My mind is still spinning from an amazing morning I had yesterday. I met with an education professor from the University of Mary Washington, Dr. Wendy Atwell-Vassey. She specializes in the teaching of high school English, and I had contacted her to see if I could make some connections between my school and college. One aspect of my school's mission is to prepare students for college, yet even though I have taught upper school English at this school for 14 years, I had never talked to a college professor about just what it meant to be prepared for college English and writing.

Why we don't make those connections across this educational divide is a blog for another day. Instead, I just want to encourage every teacher to reach out and ask. That is all I did. I contacted Wendy with an email asking her if she would be willing to meet with me to explore ways I could work with her and/or her students. She was immediately enthusiastic about meeting with me, but not just for me to learn from her. She had ideas for things she could learn from me. I have to admit that I was surprised (and delighted!) by this. Me, a high school teacher? How could I offer something to a college professor?

We talked for an hour and a half. Our conversation ranged from curriculum design to great books to read about teaching to the expectations of college professors in literature and writing to how pre-service teachers could learn from my students to how a small school like mine could be a great place to affect positive change. I am now researching "Understanding By Design," a planning method that seems to take the best of the many ideas I learned in college and my masters program and combine them, and the "Six Traits of Writing," something that might help our writing program find a cohesive focus from K to 12. Wendy is awaiting receving essays my students are writing this week so that she can learn from them to add to her research on composition and education. She is also excited to work with my students next spring with her pre-service teachers.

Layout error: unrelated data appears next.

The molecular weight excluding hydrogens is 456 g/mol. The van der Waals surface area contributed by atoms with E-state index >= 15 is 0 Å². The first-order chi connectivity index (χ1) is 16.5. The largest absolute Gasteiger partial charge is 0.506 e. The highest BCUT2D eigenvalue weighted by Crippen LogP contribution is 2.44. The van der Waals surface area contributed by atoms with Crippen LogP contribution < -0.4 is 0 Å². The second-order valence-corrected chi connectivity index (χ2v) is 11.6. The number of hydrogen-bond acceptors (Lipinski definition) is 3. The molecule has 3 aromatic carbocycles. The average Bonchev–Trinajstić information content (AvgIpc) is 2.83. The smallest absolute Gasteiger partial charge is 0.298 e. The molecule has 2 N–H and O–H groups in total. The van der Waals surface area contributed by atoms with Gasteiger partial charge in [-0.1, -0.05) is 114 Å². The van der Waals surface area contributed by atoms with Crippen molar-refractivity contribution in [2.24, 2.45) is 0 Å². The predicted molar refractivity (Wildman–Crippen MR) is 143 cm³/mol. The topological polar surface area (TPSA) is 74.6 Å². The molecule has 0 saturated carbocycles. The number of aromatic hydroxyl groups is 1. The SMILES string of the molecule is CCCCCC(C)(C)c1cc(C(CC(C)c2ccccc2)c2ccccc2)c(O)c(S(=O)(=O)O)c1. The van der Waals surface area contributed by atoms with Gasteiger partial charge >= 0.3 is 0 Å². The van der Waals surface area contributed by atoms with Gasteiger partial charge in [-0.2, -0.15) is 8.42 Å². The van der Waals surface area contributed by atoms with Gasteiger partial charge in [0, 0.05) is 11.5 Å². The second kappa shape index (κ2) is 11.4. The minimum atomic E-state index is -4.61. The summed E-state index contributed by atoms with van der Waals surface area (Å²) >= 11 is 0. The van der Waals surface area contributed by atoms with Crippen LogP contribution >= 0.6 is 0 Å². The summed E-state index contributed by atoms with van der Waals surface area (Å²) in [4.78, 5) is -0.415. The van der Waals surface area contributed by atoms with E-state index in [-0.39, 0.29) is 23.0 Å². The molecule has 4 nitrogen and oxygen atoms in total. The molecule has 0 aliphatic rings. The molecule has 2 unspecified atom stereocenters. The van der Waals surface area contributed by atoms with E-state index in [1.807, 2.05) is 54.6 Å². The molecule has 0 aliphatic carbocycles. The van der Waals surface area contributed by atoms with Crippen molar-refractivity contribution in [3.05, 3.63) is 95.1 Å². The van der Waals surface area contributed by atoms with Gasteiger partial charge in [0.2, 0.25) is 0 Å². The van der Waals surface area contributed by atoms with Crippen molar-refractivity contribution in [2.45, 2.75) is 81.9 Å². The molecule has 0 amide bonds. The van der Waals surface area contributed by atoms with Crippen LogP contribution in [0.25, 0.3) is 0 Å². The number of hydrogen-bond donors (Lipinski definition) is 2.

Wendy and I could have kept teaching effectively and enthusiastically without these ideas we generated. But we have built a bridge together, one that will help high school students be the best prepared for college that they can be and one that will help future teachers become the best teachers they can be.

So, make the call or send the email. I hope you find someone as excited to work with you as I did. If you are on the high school side, I recommend you start with an education professor who specializes in your content area. They are already thinking about teaching and learning, so they will be, as a group, the most receptive. If you are on the college side, just call a teacher. It does not have to be a department chair -- any teacher who is teaching something you are interested in will be happy that you called them because it validates what they do (yes, we as teachers teach because we gain validation in more intangible ways, but it sure is nice when someone "higher up" validates us too!). They may say no to working with you, but you will have given them that validation -- and they will probably recommend someone who will say yes.